The jokes came easy when a Hialeah police sergeant blamed his girlfriend’s pimp for setting him up when he was arrested on cocaine charges in April.
But it’s no laughing matter that his arrest follows a string of headline-grabbing incidents involving Hialeah cops during the past few years.
There was a husband-and-wife police team charged with illegally selling hundreds of guns. A detective involved in an accident that killed a 21-year-old Miami Dade College student, the daughter of a Miami-Dade School Board member. Two school traffic cops who were fired — one for allegedly drinking outside the school and the other for not reporting it.
And then there’s the latest: Hialeah Sgt. Tomas Muñoz’s arrest last month on charges that he had “several crack rocks” on a nightstand table in the Ernesto Motel on West Flagler Street, near the Magic City Casino. Muñoz, a 15-year-veteran of the Hialeah PD, was arrested at 2:50 a.m. and was in the room with an unidentified female.
He was charged with possession of cocaine and drug paraphernalia. After he posted a $6,000 bond, Muñoz, who could not be reached for comment, told TV reporters that his girlfriend’s pimp set him up. His arraignment is set for May 28.
Tony Luis, a Hialeah police sergeant and union representative, worked with Muñoz on patrol for years. Luis said Muñoz, who has since resigned, was a superstar officer for years before his personal life took a turn. He said Muñoz kept to himself and over the past few months seemed preoccupied.
“He was a hard worker and great cop who fell on bad times,” he said.
Muñoz’s case is one of several high-profile episodes involving the Hialeah Police Department over the past two years. Indeed, even the former mayor of Hialeah has been in the news. Julio Robaina, and his wife, Raiza, turned themselves in Friday to federal law enforcement officials after they were indicted by a federal grand jury on charges of income tax evasion, making loans at sky-high interest rates and failing to report secret cash payments.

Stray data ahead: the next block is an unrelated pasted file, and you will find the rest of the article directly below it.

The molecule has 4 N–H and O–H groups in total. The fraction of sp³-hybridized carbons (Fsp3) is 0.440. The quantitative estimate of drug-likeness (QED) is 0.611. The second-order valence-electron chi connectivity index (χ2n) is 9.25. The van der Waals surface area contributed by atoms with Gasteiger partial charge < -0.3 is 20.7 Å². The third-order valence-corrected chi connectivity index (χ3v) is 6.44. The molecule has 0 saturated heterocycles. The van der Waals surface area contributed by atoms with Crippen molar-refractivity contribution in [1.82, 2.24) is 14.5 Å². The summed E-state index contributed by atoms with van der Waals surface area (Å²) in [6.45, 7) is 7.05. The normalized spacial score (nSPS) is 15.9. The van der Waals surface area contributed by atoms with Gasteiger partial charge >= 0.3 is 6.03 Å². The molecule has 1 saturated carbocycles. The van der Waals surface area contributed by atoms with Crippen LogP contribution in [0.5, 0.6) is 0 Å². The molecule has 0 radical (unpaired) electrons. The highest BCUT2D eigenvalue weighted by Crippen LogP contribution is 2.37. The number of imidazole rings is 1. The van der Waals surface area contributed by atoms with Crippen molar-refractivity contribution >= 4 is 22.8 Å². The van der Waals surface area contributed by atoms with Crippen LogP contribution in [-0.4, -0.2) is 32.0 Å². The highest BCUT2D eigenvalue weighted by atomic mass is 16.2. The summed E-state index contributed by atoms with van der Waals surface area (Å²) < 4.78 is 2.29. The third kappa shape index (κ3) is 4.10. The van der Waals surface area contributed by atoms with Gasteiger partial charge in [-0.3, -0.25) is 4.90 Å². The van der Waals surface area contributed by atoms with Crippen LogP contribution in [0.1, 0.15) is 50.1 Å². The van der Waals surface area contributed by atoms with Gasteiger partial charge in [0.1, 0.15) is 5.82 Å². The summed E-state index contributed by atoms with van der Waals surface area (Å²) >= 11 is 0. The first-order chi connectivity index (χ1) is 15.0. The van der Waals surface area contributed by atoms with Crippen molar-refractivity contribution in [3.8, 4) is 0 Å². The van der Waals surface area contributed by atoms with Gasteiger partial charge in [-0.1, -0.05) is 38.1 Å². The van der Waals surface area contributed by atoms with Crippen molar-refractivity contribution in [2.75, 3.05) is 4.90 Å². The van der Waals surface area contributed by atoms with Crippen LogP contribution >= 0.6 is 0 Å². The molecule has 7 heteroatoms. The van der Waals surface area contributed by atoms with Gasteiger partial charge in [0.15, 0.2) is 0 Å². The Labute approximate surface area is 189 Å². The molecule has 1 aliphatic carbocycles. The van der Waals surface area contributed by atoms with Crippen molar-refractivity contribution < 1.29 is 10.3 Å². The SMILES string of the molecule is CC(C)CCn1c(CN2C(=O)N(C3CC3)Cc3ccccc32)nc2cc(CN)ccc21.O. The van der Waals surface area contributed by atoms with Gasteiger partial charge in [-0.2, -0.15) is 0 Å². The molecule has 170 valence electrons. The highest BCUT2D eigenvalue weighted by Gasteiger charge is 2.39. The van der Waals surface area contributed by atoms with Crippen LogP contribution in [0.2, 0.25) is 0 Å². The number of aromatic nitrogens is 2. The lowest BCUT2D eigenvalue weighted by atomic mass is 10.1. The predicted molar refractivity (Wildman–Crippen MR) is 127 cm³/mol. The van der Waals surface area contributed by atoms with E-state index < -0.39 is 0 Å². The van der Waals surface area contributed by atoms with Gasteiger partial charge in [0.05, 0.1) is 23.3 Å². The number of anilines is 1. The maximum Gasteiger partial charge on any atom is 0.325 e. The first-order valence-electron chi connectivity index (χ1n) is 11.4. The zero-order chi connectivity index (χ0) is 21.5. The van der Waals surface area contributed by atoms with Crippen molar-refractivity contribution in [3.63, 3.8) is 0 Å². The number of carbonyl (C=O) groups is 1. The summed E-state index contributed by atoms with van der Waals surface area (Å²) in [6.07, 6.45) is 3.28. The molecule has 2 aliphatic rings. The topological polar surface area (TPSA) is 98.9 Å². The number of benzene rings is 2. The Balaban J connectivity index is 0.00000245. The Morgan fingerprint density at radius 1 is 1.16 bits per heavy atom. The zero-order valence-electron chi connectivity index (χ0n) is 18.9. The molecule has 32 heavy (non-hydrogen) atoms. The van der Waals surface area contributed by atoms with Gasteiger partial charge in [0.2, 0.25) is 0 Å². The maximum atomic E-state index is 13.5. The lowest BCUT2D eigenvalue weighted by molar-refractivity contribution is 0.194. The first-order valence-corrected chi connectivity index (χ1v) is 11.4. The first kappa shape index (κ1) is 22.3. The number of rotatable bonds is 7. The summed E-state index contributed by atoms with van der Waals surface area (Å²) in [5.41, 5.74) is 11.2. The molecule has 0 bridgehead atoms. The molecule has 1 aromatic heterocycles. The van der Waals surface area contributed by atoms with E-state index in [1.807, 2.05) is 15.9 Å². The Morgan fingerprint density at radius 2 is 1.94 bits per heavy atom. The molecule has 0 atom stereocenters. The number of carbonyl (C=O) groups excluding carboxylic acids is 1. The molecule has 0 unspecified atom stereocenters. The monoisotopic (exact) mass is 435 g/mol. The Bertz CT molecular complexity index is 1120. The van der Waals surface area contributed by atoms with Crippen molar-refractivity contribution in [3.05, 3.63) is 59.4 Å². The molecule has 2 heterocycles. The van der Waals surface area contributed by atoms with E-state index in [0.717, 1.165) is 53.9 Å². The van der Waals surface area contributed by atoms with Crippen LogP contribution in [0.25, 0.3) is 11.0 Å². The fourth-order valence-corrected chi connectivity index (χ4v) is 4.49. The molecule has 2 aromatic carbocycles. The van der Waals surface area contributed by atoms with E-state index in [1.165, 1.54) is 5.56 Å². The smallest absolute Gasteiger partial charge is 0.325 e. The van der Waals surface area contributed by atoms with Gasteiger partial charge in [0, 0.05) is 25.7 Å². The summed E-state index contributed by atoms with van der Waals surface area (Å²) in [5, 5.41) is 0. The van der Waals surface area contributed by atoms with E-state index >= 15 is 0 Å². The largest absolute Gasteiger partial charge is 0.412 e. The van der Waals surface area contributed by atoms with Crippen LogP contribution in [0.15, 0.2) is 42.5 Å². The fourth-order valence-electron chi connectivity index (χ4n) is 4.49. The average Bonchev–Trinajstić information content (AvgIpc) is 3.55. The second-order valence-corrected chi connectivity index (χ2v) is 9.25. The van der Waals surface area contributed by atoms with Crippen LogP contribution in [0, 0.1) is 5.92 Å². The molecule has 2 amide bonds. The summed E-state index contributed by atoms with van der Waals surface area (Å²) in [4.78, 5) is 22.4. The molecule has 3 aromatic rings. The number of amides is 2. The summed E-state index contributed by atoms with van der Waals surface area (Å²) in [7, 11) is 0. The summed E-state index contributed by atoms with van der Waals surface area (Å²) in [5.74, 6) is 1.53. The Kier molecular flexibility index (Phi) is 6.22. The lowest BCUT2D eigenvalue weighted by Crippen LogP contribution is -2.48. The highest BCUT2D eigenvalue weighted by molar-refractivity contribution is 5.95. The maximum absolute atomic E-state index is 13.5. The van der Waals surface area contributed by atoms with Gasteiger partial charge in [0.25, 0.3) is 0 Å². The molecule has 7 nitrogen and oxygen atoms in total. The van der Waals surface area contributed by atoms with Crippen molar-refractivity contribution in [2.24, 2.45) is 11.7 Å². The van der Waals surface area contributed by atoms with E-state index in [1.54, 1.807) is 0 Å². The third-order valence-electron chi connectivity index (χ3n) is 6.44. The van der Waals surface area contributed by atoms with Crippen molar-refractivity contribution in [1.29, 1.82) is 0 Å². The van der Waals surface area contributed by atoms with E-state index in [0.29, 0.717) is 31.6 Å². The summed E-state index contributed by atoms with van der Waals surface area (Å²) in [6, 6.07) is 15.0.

On the issues involving the police department, Mayor Carlos Hernandez referred requests for interviews to Hialeah Police Chief Sergio Velazquez, who did not respond to multiple requests for an interview.
Luis and others familiar with the department have said it’s not unusual for a large department serving a blue-collar community to have occasional issues.
“Ninety-nine percent of the officers are good officers,” said former Hialeah Police Chief Mark Overton, now the Miami Beach deputy police chief. “You always have that 1 percent.”
Among the “1 percent”:
• In December, Hialeah police officer Rafael Valdes was indicted on gun-trafficking charges. According to the indictment handed down by a federal grand jury in West Palm Beach, Valdes and his wife, Tammy, a retired police officer in Golden Beach, illegally sold at least 600 guns over seven years. They are accused of selling the weapons over the Internet and at gun shows throughout South Florida. Authorities seized five rifles, four shotguns and 38 handguns from the couple’s home. Eleven law enforcement agencies, including the Hialeah Police Department, helped with the investigation. The case is ongoing. If convicted, each faces five years in prison and a $250,000 fine. Valdes, if convicted, would face an additional 10 years and another $250,000 for lying about the sale of a weapon, according to the indictment.